# Why does this not work?

Below is the code that I am using.

I would like the output be 1.65, but I get 0.

This seems like a problem of scope. However I have declared the variable `t` as static, so why is the output still 0?

``````namespace WindowsFormsApplication1
{
public partial class Form1 : Form
{
public static double t;

private void Form1_Load(object sender, EventArgs e)
{
for (int i = 0; i < 100; i = i + 1)
{
t = (i * (1 / 60));
}
MessageBox.Show(Convert.ToString(t));
}
}
}
``````
-
you reset the value of T on every iteration of the loop, so the entire loop is utterly pointless and boils down to `t = (99 * 1/60)` –  Marc B Feb 17 '13 at 21:59

`1 / 60` will always be 0.

You are doing integer division.

In a division operation, you need at least one of the operands to be `double` if you want a `double` result.

Changing:

``````t = (i * (1 / 60));
``````

To:

``````t = (i * (1 / 60D));
``````

Or:

``````t = (i * (1D / 60));
``````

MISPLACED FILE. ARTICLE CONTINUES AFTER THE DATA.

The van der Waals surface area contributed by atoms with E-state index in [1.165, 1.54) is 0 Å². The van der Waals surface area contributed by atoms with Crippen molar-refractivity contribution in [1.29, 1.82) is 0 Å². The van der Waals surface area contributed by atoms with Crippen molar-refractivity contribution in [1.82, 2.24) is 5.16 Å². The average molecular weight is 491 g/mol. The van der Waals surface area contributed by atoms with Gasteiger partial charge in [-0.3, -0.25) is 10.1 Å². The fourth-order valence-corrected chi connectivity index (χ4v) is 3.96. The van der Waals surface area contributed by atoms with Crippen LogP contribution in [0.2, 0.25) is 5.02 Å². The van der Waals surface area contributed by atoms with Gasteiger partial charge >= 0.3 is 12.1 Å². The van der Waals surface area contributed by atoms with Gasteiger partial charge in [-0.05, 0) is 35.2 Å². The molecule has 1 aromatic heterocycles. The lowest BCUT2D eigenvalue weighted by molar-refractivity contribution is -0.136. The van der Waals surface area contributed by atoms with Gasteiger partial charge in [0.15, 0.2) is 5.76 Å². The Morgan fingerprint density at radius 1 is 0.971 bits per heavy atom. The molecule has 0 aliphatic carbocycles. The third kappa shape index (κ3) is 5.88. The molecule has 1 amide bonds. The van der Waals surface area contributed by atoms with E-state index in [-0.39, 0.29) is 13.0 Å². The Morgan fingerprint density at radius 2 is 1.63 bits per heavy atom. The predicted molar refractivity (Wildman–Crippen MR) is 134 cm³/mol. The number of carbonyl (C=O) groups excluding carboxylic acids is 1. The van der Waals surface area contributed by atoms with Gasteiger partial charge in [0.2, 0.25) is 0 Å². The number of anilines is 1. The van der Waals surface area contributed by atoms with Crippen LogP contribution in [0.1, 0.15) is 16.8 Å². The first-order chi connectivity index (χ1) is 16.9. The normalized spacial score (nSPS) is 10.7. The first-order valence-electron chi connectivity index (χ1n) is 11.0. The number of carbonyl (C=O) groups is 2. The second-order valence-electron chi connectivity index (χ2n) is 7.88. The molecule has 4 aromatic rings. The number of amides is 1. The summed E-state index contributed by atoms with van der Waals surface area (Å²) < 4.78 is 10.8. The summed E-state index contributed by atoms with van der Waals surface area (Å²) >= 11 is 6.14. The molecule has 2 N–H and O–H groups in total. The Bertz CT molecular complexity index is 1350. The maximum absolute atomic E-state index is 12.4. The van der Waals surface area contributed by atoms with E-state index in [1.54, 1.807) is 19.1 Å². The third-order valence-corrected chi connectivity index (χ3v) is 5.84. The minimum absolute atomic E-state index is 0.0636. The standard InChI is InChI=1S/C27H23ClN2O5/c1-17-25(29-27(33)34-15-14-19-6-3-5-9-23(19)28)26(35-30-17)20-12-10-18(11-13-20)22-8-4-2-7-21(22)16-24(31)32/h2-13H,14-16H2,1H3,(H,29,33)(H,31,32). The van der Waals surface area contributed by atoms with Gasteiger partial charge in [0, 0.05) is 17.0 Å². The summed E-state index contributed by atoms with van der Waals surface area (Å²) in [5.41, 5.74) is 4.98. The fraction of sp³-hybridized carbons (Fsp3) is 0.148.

Will solve the issue.

-
+1 for double constant instead of casting :) –  Sergey Berezovskiy Feb 17 '13 at 22:01
@lazyberezovsky - A double literal ;) –  Oded Feb 17 '13 at 22:03
yep, looks like 2 a.m. is a time when literals look like constants :) –  Sergey Berezovskiy Feb 17 '13 at 22:04

When you dividing integer values, you get an integer. `1 / 60` produce zero. Cast one of operands to double `(double)1/60` to get correct double result. Or, when you are using constants like in this case, you can use double literals instead of integer literals.

-

Why are you doing 100 divisions but only showing the messagebox once? It's the same as:

``````t = (99 * (1 / 60));
MessageBox.Show(Convert.ToString(t));
``````
-
That's not the "problem" here. Still It's right ;) –  Janes Abou Chleih Feb 17 '13 at 22:03
This is just a snippet of some debugging code that I am using in my projectile motion simulation program! :) –  user1920206 Feb 17 '13 at 22:04